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      Thirty-nine Southeastern Conference teams have garnered NCAA Public Recognition Awards for earning an NCAA Division I Academic Progress Rate in the top-10 percent of all squads nationally in their respective sports in 2011-12.
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    The Monday "Three and Out"

    By: Eric SanInocencio
    SEC Digital Network

    Birmingham, Ala. – There weren’t enough DVR’s in the world this past Saturday night. Even though the Southeastern Conference football schedule has shrunk in the past few weeks, the pressure involved in these contests has skyrocketed. Every game means that much more.

    The schedule itself was a nightmare for me. After an appetizer of games in the morning session, the prime time slots seem poised for big time action.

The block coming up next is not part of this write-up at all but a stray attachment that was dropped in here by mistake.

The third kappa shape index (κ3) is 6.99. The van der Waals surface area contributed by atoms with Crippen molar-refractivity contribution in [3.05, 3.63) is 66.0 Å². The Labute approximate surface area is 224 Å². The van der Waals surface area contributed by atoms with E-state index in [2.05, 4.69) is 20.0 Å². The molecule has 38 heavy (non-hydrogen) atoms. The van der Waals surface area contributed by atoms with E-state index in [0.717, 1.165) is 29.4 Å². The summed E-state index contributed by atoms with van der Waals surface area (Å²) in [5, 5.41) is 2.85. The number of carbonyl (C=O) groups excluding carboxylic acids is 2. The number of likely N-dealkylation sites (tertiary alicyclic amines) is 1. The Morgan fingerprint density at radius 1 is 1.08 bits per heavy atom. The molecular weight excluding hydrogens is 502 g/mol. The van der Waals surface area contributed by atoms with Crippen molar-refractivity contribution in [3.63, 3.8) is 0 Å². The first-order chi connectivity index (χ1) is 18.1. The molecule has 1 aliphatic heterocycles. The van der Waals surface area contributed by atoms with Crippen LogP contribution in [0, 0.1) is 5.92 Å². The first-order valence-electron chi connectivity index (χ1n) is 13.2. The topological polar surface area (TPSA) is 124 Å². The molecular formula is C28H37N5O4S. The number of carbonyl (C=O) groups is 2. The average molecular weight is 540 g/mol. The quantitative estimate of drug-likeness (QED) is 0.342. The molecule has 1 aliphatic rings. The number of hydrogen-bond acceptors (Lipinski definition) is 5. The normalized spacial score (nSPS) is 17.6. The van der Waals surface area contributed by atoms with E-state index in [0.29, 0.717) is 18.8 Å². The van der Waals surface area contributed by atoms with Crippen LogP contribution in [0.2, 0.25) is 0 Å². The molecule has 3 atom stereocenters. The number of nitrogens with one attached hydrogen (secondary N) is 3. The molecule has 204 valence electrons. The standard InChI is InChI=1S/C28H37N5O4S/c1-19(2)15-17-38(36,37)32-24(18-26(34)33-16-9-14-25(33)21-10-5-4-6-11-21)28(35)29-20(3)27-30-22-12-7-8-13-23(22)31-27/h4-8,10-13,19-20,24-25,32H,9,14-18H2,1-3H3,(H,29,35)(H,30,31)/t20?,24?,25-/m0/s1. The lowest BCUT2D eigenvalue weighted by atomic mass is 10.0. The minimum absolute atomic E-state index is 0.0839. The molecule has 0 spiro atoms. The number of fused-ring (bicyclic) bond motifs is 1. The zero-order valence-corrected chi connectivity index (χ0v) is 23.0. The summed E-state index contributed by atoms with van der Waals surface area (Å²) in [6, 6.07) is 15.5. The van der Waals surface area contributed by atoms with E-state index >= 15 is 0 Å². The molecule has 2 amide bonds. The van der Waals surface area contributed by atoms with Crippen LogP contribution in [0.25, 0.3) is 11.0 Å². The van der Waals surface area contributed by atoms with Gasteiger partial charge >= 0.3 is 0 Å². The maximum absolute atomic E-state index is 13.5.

One problem.

    Three of the day’s biggest games all kicked off at the same time, leaving yours truly scrambling to try and watch it all unfold. After a strategy session in the moments before kickoff, I decided on this path for the night.

    1.    I chose to record the Auburn-Arkansas game. From a poll perspective, this was the SEC “Game of the Week”. Also, with the amount of offense likely to occur, the replay value would be tremendous.
    2.    I went back and forth between recording a second game (likely Georgia-Tennessee) or trying to switch between them live. In the end, I went with flipping channels, since recording one game guaranteed that I couldn’t watch the other (Vanderbilt-Alabama). I know what you are thinking. I do have more than one TV, but 50-inch high definition is tough to pass up.

    Fair to say it was a busy night. What did I see? Let’s begin the “Three and Out” in Baton Rouge.

    First Down: Getting Thrown To The Wolves, Or Worse…The Tigers


    How would you like to be Florida’s Jacoby Brissett?